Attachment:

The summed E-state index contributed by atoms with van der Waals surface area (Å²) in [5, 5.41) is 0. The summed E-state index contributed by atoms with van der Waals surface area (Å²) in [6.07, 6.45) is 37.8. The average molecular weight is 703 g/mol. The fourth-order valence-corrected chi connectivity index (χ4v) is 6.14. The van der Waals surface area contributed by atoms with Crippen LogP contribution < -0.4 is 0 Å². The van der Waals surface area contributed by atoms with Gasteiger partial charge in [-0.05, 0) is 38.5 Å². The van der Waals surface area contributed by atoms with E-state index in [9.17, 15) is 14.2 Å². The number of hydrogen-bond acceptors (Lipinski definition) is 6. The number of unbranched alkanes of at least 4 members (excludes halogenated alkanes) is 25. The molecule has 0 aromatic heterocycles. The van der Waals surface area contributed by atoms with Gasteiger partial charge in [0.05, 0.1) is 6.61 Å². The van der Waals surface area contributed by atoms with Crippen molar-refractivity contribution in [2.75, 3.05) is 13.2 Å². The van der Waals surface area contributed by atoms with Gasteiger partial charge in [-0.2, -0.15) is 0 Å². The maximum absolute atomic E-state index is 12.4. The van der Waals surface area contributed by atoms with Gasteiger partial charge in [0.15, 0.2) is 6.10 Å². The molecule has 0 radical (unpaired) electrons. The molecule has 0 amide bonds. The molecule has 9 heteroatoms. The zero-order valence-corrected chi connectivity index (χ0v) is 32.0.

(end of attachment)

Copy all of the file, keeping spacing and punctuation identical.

The summed E-state index contributed by atoms with van der Waals surface area (Å²) in [5, 5.41) is 0. The summed E-state index contributed by atoms with van der Waals surface area (Å²) in [6.07, 6.45) is 37.8. The average molecular weight is 703 g/mol. The fourth-order valence-corrected chi connectivity index (χ4v) is 6.14. The van der Waals surface area contributed by atoms with Crippen LogP contribution < -0.4 is 0 Å². The van der Waals surface area contributed by atoms with Gasteiger partial charge in [-0.05, 0) is 38.5 Å². The van der Waals surface area contributed by atoms with E-state index in [9.17, 15) is 14.2 Å². The number of hydrogen-bond acceptors (Lipinski definition) is 6. The number of unbranched alkanes of at least 4 members (excludes halogenated alkanes) is 25. The molecule has 0 aromatic heterocycles. The van der Waals surface area contributed by atoms with Gasteiger partial charge in [0.05, 0.1) is 6.61 Å². The van der Waals surface area contributed by atoms with Crippen molar-refractivity contribution in [2.75, 3.05) is 13.2 Å². The van der Waals surface area contributed by atoms with Gasteiger partial charge in [-0.2, -0.15) is 0 Å². The maximum absolute atomic E-state index is 12.4. The van der Waals surface area contributed by atoms with Gasteiger partial charge in [0.15, 0.2) is 6.10 Å². The molecule has 0 radical (unpaired) electrons. The molecule has 0 amide bonds. The molecule has 9 heteroatoms. The zero-order valence-corrected chi connectivity index (χ0v) is 32.0.